If you don't understand my answer, don't ignore it, ask a question.

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    Default Re: Help me, java quicksort!

    Quote Originally Posted by Norm View Post
    As Zaphod_b asked above, do you have an algorithm for what you are trying to do?
    Add the algorithm as comments in the code and try to write code to follow it.
    It's just a simple question in the book, Im supposed to implement quickSort instead of bubbleSort. (I learned earlier in the book how to implement bubbleSort.) There is no algorithm.

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    Default Re: Help me, java quicksort!

    There is no algorithm.
    There must be. You can NOT write a program with any complexity without having designed it and in the process created the algorithm for solving the problem. You can not write a sort program by typing in random statements.
    If you don't understand my answer, don't ignore it, ask a question.

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    Default Re: Help me, java quicksort!

    Quote Originally Posted by Joeyeyey View Post
    Well, I have tried this...
    if (top < last)
            quickSorter(data, first, bot);
    if (bot > first)
    	quickSorter(data, top, last);

    But it didn't work
    ...
    But that didn't do what I hinted at.

    I hate to repeat myself, but
    Quote Originally Posted by Zaphod_b (emphasis added)
    if top is less than last, you need to call the function recursively to sort that part.

    if first is less than bot, you need to sort that part.
    Bottom line: I wouldn't have made my suggestion unless I had tested it.

    Quote Originally Posted by Joeyeyey View Post
    But in the book they used "&&", in exactly the same situation.
    I asked what reference you were using. I meant, what reference for quicksort. What is the name of the book or other source of your idea for quicksort? Are you saying that the book had an example of quicksort that is exactly like your code and that it used && in code or pseudocode for quicksort the way you did? (I'm not sure what you mean by "exactly the same situation.")


    Quote Originally Posted by Joeyeyey View Post
    I changed it from "top < last && bot > first" to "top < last || bot > first"
    Well, that's not entirely unrelated to what I had in mind, but it doesn't demonstrate (much) understanding of the problem. I am glad you asked for more information.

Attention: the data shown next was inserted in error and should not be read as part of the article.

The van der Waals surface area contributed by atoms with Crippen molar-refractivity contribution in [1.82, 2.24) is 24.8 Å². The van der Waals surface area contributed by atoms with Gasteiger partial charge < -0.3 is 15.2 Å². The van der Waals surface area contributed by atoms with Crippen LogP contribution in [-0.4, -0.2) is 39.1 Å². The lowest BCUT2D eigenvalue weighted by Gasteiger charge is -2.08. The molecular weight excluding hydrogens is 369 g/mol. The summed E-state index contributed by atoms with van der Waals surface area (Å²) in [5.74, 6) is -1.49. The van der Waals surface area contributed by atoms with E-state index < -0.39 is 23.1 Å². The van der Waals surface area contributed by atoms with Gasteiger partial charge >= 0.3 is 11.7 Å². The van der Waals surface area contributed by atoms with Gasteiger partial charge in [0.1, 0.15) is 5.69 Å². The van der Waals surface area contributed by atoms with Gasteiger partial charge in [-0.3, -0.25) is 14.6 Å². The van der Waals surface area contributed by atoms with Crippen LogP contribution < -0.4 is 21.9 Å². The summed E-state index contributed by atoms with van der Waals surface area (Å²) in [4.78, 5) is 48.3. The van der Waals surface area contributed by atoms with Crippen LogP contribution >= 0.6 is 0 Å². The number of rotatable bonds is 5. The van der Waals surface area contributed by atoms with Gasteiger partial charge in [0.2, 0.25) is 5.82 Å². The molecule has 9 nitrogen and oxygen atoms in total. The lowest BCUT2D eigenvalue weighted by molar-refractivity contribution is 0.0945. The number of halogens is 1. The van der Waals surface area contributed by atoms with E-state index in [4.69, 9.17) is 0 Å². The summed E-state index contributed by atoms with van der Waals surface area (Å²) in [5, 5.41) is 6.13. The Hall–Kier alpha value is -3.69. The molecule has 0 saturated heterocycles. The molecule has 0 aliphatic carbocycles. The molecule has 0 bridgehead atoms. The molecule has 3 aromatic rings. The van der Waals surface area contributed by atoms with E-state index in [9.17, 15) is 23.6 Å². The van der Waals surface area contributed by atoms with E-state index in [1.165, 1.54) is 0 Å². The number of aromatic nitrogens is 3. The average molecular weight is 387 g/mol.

Quote Originally Posted by Joeyeyey View Post
    You were right
    I'm not always "right" but I do test my suggestions before posting.

    Quote Originally Posted by Joeyeyey View Post
    ...explain...Why this didnt work with "&&"?
    Well, let's see...

    The problem is that I can't explain why 2*3 is not equal to 5 but 2+3 is equal to 5 in the limited space and bandwidth of this forum and with my space-and-bandwidth-limited brain. I have to say that, in general, it's not always easy to explain why doing the wrong thing gives the wrong answer. Maybe you can explain to me why you think && would work here.

    Anyhow, here is the short form of an implementation rationale...

    The way I see it (in vague generalities) is that the whole point of quicksort is, at each stage, it splits the array into two partitions with certain properties. Certain conditions can cause recursive calls to create smaller and smaller sub-partitions until everything is sorted.


    If the first partition needed further sorting but the second didn't, using the && operator between the conditions would fail and no further sorting would be done. Furthermore (as if a furthermore were really needed), if the second part required sorting but the first part didn't, using the && operator would fail, and no more sorting would be done.

    The fact that your original program sometimes "leaves a few ints in the wrong place" indicates that the result depends on the order of the values in the randomly populated array. Sometimes, it "just happens" that it gets sorted, where with a different ordering it gets "almost" sorted. That means that sometimes it quits too soon rather than doing further recursion.

    On the other hand, using the || operator would result in the both parts being sorted if either one (or both) needed to be sorted. (So it would "work.")

    Code following my suggestion a little more closely might look something like the following, which would sort a sub-partition only if it needed to be sorted. (Naive implementations of quicksort tend to do a lot of extra work on partitions that are already sorted.)

    IF top is less than last THEN
        Call quickSorter on the partition that has top and last
    END IF
     
    IF bot is greater than first THEN
        Call quickSorter on the partition that has first and bot
    END IF



    Cheers!

    Z